The compiler generates two groupings of subroutines for each relation in the given rule set - two general subroutines and a collection of specialized subroutines. Each grouping includes both singular and plural subroutines (in analogy with compfindx and compfinds). Each singular subroutine returns a single factoid that satisfies the query supplied as argument; each plural subroutine return lists of all factoids that satisfy the query.
The two general subroutines work for arbitrary combinations of arguments - symbols, distinct or repeated variables, ground compound expressions, and compound expressions containing distinct or repeated variables.
The specialized subroutines work only for specific combinations of arguments, e.g. all ground expressions, two ground expressions, one ground expression and one variable, one variable and one ground expression, two unrelated variables, and so forth. (The compiler uses this information to produce code that is significantly faster than would be otherwise possible.) Specialized subroutines for all bound arguments return booleans. Specialized subroutines for cases with just one free argument return values of that argument. Specialized subroutines with more than one free argument return ground factoids.
The subroutines for each relation are named by the addition of varying numbers of $ characters to the name of the relation, together with combinations of the letters b and f to denote bound and free arguments.
The singular general subroutine for relation r is named $r$, and the plural general subroutine is named $$r$$.
The singular subroutine for a binary relation r with both arguments bound $r$bb$, and there is no plural version (as there can be at most one answer). The singular subroutine for a binary relation r with first argument bound and second argument free $r$bf$, and the plural version is named $$r$bf$$. The singular subroutine for a binary relation r with first argument free and second argument bound $r$fb$, and the plural version is named $$r$fb$$. The singular subroutine for a binary relation r with both arguments free is $r$ff$, and the plural version is named $$r$ff$$.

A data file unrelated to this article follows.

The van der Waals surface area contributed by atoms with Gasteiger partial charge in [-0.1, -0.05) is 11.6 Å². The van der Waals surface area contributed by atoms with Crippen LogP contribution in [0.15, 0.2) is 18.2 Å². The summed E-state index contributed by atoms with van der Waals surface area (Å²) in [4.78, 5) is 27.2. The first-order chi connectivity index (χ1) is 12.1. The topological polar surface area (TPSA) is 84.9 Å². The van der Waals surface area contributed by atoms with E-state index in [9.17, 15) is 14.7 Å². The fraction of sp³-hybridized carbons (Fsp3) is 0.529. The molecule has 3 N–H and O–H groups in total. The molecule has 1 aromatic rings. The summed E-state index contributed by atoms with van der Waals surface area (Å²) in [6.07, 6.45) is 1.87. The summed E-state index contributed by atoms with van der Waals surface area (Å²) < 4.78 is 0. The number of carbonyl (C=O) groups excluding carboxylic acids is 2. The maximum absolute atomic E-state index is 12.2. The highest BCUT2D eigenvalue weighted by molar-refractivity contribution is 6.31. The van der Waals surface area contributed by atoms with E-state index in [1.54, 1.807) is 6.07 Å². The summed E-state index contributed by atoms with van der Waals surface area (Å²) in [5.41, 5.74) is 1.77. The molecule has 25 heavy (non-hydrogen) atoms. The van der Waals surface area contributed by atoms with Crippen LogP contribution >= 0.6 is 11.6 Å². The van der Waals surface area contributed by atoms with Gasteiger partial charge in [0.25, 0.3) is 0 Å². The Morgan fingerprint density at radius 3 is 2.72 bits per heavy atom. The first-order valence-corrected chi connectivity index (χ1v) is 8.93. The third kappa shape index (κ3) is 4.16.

As an example, consider the rule shown below. The relation goal is defined in terms of the unary relation p and binary relation q.
The general subroutines produced for this ruleset are shown below. Note that there is one singular and one plural subroutine.
See below for the special subroutines produced for our ruleset. There are four singular subroutines and three plural subroutines (for all but the case of ground inputs).
The compiler also generates analogous subroutines for efficiently accessing subroutines for base relations. See below for the subroutines generated in this case.
At present, the compiler generates specialized subroutines for all combinations of arguments for 0-ary, unary, and binary relations (except that it does not generate a plural subroutine for the case when all arguments are bound). For all other relations, it generates only general subroutines.